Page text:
I don’t agree here. We have lots of data which exemplifies assorted moral stances and I think we can most certainly make reasoned judgements based on them. Look at the blatantly obvious events like the Holocaust, Pol Pot, etc.

    You said: The unfortunate part of this is that Harris says a lot of true and interesting things, and threatens to undermine the power of his argument by insisting on the objectivity of moral judgments. There are not objective moral truths (where “objective” means “existing independently of human invention”), but there are real human beings with complex sets of preferences. What we call “morality” is an outgrowth of the interplay of those preferences with the world around us, and in particular with other human beings.

    I think it’s your qualification (where objective means existing independently of human invention) that seems to be the crux of the disagreement. If I thought that was correct, I’d agree 100% with you. It is patently absurd to presume an objective morality exists outside of human construct.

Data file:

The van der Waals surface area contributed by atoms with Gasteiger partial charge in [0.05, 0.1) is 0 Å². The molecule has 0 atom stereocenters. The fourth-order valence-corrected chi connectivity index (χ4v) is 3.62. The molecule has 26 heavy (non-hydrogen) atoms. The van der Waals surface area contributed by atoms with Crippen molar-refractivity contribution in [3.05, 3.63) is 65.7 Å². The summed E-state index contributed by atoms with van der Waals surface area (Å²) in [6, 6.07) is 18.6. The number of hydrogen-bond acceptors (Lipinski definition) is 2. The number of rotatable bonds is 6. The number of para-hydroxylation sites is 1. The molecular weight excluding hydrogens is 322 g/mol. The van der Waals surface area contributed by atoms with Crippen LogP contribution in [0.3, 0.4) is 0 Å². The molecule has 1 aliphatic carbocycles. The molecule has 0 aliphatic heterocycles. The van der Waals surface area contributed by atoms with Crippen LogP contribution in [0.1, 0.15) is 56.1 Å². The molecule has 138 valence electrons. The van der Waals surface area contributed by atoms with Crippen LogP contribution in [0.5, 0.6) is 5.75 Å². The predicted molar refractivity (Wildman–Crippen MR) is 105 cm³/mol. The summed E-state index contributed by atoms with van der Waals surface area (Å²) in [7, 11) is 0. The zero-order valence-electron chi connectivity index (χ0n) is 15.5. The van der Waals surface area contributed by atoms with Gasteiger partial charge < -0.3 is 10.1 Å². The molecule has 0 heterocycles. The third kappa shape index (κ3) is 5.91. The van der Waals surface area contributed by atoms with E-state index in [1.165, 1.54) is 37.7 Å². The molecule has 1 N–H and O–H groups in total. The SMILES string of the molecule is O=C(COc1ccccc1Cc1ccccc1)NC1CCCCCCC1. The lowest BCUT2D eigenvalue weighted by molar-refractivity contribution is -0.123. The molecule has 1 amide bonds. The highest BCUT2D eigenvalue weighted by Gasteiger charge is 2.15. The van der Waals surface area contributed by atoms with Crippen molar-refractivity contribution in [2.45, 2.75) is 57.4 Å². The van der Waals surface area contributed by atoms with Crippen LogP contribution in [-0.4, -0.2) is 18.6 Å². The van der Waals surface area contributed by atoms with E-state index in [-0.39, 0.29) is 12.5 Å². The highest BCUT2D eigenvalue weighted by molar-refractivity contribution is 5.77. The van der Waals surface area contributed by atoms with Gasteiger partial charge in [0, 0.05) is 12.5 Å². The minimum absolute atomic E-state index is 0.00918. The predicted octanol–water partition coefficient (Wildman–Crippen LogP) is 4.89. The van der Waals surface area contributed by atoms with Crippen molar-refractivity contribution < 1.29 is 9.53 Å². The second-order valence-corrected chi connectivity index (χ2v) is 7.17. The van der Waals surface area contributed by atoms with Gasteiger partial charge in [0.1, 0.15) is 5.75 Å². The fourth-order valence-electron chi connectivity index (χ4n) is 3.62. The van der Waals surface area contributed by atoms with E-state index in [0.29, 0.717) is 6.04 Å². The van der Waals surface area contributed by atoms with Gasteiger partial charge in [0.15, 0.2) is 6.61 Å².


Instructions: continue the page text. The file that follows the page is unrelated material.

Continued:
But I don’t believe (at least I certainly didn’t hear it that way) that that is what Harris said at all, or even implied. Rather, I thought that his point was quite the opposite – that we can make objective moral analysis and decisions based on historical observation of situations and the obvious effects of those actions.

    I ‘heard’ his talk more as a reaction to the worn politically correct position that we have no right to judge anyone. Yes, it’s definitely a slippery slope when we engage in judging, but for humanity to progress, at some point we must pull up our pants and get to it.